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Creating Aging Equity in Marin

Creating Aging Equity in MarinPosted on 6/15/17 by Vivalon

May was Older Americans Month, and the theme for this year was “Age Out Loud”. It’s less a slogan than a rallying cry for older adults to have more of a voice in this community: You do not have to be silent as you grow older; your voice can always be heard.

Vivalon envisions a connected community where older adults are celebrated and nurtured, and where all people have equitable access to whatever resources, connections and services they need in order to age with dignity, independence and grace. I call this Aging Equity, and it’s my personal belief that we all share in the responsibility to make this vision a reality.

As a father and grandfather, I have watched and applauded the success of the educational equity movement in our county. Nonprofits, grassroots organizations, and schools have come together to form “Cradle to Career” partnerships to ensure that all children, no matter their challenge, have equal and fair access to a public education.

I’d like to propose that it’s time to mirror the huge success of our educational equity efforts focused on our county’s younger population, and apply the same energy to an Aging Equity effort focused on our older adults. What many folks don’t realize is that older adults in Marin actually outnumber our children. In 2000, Marin had 11,000 more children and youth (ages 0-17) than people over 62, and by 2015, older adults outnumbered children and youth by 7,000. That number will continue to grow. It’s time to give our older residents a voice and get behind a county-wide “Retirement to Rest” initiative that mirrors our exemplary work in educational equity.

What are some of the resources, connections and services older adults might need as we strive for Aging Equity? Some might not have access to proper nutrition; others might need housing, and still others might need their options translated into their native language. Some older adults might have a home, but perhaps they have no nearby family and are isolated and prone to depression, while others need transportation to and from not only medical appointments but also to social engagements and the grocery store. Still others may have the physical things they need such as housing and food, but lack a purpose and need to find belonging. And those suffering from dementia or end of life challenges have another unique set of needs. No one organization can fully address the multitude of challenges that might cause inequity in access to the services and resources our neighbors need in order to age with dignity, independence and grace. We must band together.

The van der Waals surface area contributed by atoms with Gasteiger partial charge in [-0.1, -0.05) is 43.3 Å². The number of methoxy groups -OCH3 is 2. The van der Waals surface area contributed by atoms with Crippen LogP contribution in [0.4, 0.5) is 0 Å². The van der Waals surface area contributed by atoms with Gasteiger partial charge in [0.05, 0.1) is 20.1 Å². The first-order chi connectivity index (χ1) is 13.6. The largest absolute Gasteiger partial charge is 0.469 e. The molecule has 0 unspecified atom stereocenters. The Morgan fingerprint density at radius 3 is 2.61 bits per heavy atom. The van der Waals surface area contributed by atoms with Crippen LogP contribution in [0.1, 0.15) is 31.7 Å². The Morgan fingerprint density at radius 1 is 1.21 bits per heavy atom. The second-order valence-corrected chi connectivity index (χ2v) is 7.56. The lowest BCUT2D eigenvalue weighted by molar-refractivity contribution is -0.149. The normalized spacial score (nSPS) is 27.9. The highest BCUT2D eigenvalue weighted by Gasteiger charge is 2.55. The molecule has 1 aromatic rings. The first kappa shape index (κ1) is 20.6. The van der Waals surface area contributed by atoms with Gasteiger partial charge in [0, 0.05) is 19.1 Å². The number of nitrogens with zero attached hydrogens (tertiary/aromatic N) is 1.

The great news: we already have an initiative here in Marin dedicated to Aging Equity. I am honored to serve as Chair of the Marin County Aging Action Initiative (AAI), whose vision is to cultivate a county-wide, age-friendly environment, especially for those in need. Thanks to funding from the Marin County Board of Supervisors and support from the Aging and Adult Services division of Health and Human Services, AAI has grown to become a collaborative, collective effort of over 65 different agencies, grassroots organizations, commissions and neighborhood groups, working together toward its vision through education, advocacy and coordinated services.

Older adults are a treasure for this community. Aging Out Loud means celebrating the memories, experiences and contributions of Marin’s older adult population every day. Together, let’s ensure that every Marin resident has the connections, resources and services they need as they grow older. It’s the right and equitable thing to do.

Joe O’Hehir is CEO of Vivalon and Chair of Marin’s Active Aging Initiative.

This piece originally appeared in the Marin Independent Journal’s Marin Voice section on 5/29/17

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